Good ergonomics for me, nice thick seat, hard fender and grab rail and a flat seat gave plenty of room to strap stuff on the bike.

If you do not want to spend any money, or have ugly heavy crap all over your bike, I do not see a way to carry a lot of stuff on most modern bikes.
And forget about 2 up.
I was once on a long ride with a friend and his girlfrend, bike camping, and when he got a flat, I had my cargo, his cargo, and his girl on my bike, while he rode his bike with a flat to the campground 50 miles away.

Once you set up camp, the bike looked like a normal bike, no hard bags and other junk on the bike.

A valve adjustment was a 10 minute job, the bike held plenty of oil, had a center stand that made fixing a flat easy, the bike was about 400 pounds, so it did ok in the dirt.

My current TU250 is a small version of that, with an over the tail light rack on the back, I can have cargo and the wife on the bike and its comfortable.

Most motorcycles have gone from basic useful transportation to solo race bikes, at least in style, or giant touring sleds.

I would guess the klr650 comes close to an all around bike, but its a water cooled top heavy pig with low power output and oil use problems.
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Old 02-06-2014, 01:07 PM   #41
markjenn
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Originally Posted by NJ-Brett View Post
Most motorcycles have gone from basic useful transportation to solo race bikes, at least in style, or giant touring sleds.

I would guess the klr650 comes close to an all around bike, but its a water cooled top heavy pig with low power output and oil use problems.
Again, have you looked at the new Honda 500's? They're definitely not race bikes nor touring sleds, and they're totally unlike a KLR except in price.

- Mark
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Old 02-06-2014, 01:25 PM   #42
tkent02
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Originally Posted by markjenn View Post
Again, have you looked at the new Honda 500's? They're definitely not race bikes nor touring sleds, and they're totally unlike a KLR except in price.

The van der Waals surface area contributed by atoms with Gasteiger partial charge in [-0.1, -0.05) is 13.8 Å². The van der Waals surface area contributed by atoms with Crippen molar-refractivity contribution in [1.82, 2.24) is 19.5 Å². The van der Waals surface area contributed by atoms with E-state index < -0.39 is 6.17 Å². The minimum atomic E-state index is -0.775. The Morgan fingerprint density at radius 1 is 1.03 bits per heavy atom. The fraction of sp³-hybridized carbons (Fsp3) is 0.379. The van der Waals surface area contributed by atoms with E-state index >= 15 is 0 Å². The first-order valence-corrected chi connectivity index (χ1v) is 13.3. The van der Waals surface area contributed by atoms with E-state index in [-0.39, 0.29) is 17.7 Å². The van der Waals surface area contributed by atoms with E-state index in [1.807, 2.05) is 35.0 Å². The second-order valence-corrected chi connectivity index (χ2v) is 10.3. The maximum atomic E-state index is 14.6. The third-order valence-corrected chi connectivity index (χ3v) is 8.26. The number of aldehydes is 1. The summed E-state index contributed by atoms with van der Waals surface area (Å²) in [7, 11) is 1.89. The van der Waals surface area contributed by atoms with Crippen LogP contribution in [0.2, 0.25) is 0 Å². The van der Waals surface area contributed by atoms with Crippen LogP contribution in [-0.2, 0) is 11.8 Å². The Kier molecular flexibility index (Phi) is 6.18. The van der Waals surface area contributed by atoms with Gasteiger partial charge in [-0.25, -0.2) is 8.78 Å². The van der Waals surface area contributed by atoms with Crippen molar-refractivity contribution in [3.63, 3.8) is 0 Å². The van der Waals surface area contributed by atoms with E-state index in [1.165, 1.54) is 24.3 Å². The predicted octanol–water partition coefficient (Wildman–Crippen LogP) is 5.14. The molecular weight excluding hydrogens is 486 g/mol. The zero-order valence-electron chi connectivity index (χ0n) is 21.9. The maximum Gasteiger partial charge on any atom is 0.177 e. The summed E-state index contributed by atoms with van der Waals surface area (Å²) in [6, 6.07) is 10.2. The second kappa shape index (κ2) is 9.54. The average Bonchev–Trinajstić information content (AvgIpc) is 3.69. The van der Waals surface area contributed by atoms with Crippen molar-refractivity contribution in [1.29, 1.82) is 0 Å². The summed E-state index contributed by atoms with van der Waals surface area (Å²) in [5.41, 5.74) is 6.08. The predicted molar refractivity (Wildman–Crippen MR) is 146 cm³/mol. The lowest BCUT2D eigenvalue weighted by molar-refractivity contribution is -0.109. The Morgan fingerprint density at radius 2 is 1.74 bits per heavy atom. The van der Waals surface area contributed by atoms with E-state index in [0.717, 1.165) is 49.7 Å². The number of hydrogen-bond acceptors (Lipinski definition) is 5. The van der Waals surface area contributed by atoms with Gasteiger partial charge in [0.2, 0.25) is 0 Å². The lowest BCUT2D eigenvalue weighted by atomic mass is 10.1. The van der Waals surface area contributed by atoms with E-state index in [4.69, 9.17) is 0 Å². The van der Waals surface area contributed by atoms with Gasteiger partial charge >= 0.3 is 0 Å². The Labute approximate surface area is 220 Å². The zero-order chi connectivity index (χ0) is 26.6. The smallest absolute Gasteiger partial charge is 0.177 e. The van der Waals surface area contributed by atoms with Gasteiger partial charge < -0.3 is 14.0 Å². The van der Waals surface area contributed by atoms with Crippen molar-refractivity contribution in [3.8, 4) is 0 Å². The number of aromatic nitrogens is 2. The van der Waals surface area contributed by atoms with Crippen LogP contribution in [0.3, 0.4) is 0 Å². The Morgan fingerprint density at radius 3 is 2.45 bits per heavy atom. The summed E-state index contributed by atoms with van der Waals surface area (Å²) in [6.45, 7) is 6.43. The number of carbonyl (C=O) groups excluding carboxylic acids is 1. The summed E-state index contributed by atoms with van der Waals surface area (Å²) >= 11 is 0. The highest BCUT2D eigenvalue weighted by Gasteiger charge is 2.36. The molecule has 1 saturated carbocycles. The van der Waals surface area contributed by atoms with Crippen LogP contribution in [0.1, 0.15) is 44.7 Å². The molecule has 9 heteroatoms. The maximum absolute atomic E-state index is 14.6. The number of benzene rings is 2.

- Mark
Which honda 500s are you talking about? The ones I see look like fun bikes, but with no way to stack gear and luggage on the back like the old UJMs.
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Old 02-06-2014, 01:33 PM   #43
NJ-Brett
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This is very smart.
Bad paint is not too bad, but rust is.



Quote:
Originally Posted by tkent02 View Post
New tires, usually a few bearings, cables, clean the carburetors, clean the brake system, usually upgrade the brakes to a more modern standard. If I'm planning on keeping it long, cartrige emulators in the forks, new shocks, I prefer have a nice smooth ride. Adjust the valves, test and clean up the electrical system, clean out the gas tank if it's grungy. Replace, grease or service everything else that needs it. Fork seals, whatever. Easy stuff, these are simple machines. I enjoy the work, if you hated working on stuff it wouldn't be a good idea.
I try to buy the ones that look nice, not running, as not running is easier to fix than ugly. I won't touch a rust bucket. Too much work.

It usually comes in at just under $1000 when all is done. I have been doing this for years, buy a dead bike, fix it up, ride it until I'm tired of it and sell it at a small profit.

I prefer the Suzukis because they still sell most parts for the old bikes, but have done other brands as well. Honda and Kawasaki drop the parts quick once a model is no longer in production, not Suzuki.

In something like 400,000 miles I have yet to have any of these bikes leave me stranded alongside a road. Ever.
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Old 02-07-2014, 09:06 AM   #44
markjenn
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Quote:
Originally Posted by tkent02 View Post
Which honda 500s are you talking about? The ones I see look like fun bikes, but with no way to stack gear and luggage on the back like the old UJMs.
The CB500X, CB500R, and CB500F. A lot of good luggage options are available, but you're right, they don't have the wide/broad seats and ability to fit large luggage racks like some UJM's. I brought this model up not to suggest it is a great touring bike, but to present it as a modern-day equivalent of bikes like the old CB350, CB400 Hawks, etc. that folks were lamenting about and saying you couldn't buy a cheap/simple bike today. These 500's are well-rounded and great-performing twins for KLR money.

If you want a modern UJM, the obvious answer is a CB1100. Or a used ZRX which is water-cooled, but otherwise fits the UJM mold to a tee. You can pick up a nice ZRX for $3K and it will run rings around any 70's and 80's UJM.

BTW, having restored both a Suzuki GS750 and a Honda CB750, I disagree with you about Suzuki having better old-bike parts support than Honda and Kawasaki. Honda is by far the best of the Japanese mfgs, and BMW is the best I've seen overall.

- Mark

markjenn screwed with this post 02-07-2014 at 09:13 AM
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Old 02-07-2014, 09:13 AM   #45
TNWillie
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Old GS Suzukis are the way to go. I rode my GS1100G from Charlotte to Chicago a few yrs back to take part in the Mother Road Rally. Rode the length of Rte 66 before heading up the Left Coast and back across. A Plexi-fairing and Eclipse bags made it the perfect tourer. And BWRinger is right about the GSResources forum. A great bunch of helpful GS fanatics, especially Willie, he's awesome. LOL